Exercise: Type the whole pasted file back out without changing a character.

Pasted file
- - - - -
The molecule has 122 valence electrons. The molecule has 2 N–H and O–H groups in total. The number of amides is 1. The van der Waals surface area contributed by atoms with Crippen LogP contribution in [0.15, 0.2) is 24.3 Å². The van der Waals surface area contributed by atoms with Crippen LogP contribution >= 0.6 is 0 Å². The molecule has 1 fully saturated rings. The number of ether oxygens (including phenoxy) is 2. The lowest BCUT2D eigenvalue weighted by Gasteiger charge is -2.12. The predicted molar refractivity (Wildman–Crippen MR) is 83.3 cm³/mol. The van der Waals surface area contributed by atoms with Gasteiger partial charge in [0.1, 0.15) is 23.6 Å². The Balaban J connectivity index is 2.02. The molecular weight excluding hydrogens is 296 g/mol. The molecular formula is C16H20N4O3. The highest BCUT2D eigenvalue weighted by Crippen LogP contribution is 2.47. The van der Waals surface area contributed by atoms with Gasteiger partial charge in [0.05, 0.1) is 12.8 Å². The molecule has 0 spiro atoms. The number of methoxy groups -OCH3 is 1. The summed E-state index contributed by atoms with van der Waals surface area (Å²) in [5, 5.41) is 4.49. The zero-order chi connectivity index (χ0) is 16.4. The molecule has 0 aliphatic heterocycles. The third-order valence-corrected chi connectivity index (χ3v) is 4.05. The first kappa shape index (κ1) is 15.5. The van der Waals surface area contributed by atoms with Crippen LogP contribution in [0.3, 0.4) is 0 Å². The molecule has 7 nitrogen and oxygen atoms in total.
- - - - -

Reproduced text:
The molecule has 122 valence electrons. The molecule has 2 N–H and O–H groups in total. The number of amides is 1. The van der Waals surface area contributed by atoms with Crippen LogP contribution in [0.15, 0.2) is 24.3 Å². The van der Waals surface area contributed by atoms with Crippen LogP contribution >= 0.6 is 0 Å². The molecule has 1 fully saturated rings. The number of ether oxygens (including phenoxy) is 2. The lowest BCUT2D eigenvalue weighted by Gasteiger charge is -2.12. The predicted molar refractivity (Wildman–Crippen MR) is 83.3 cm³/mol. The van der Waals surface area contributed by atoms with Gasteiger partial charge in [0.1, 0.15) is 23.6 Å². The Balaban J connectivity index is 2.02. The molecular weight excluding hydrogens is 296 g/mol. The molecular formula is C16H20N4O3. The highest BCUT2D eigenvalue weighted by Crippen LogP contribution is 2.47. The van der Waals surface area contributed by atoms with Gasteiger partial charge in [0.05, 0.1) is 12.8 Å². The molecule has 0 spiro atoms. The number of methoxy groups -OCH3 is 1. The summed E-state index contributed by atoms with van der Waals surface area (Å²) in [5, 5.41) is 4.49. The zero-order chi connectivity index (χ0) is 16.4. The molecule has 0 aliphatic heterocycles. The third-order valence-corrected chi connectivity index (χ3v) is 4.05. The first kappa shape index (κ1) is 15.5. The van der Waals surface area contributed by atoms with Crippen LogP contribution in [0.3, 0.4) is 0 Å². The molecule has 7 nitrogen and oxygen atoms in total.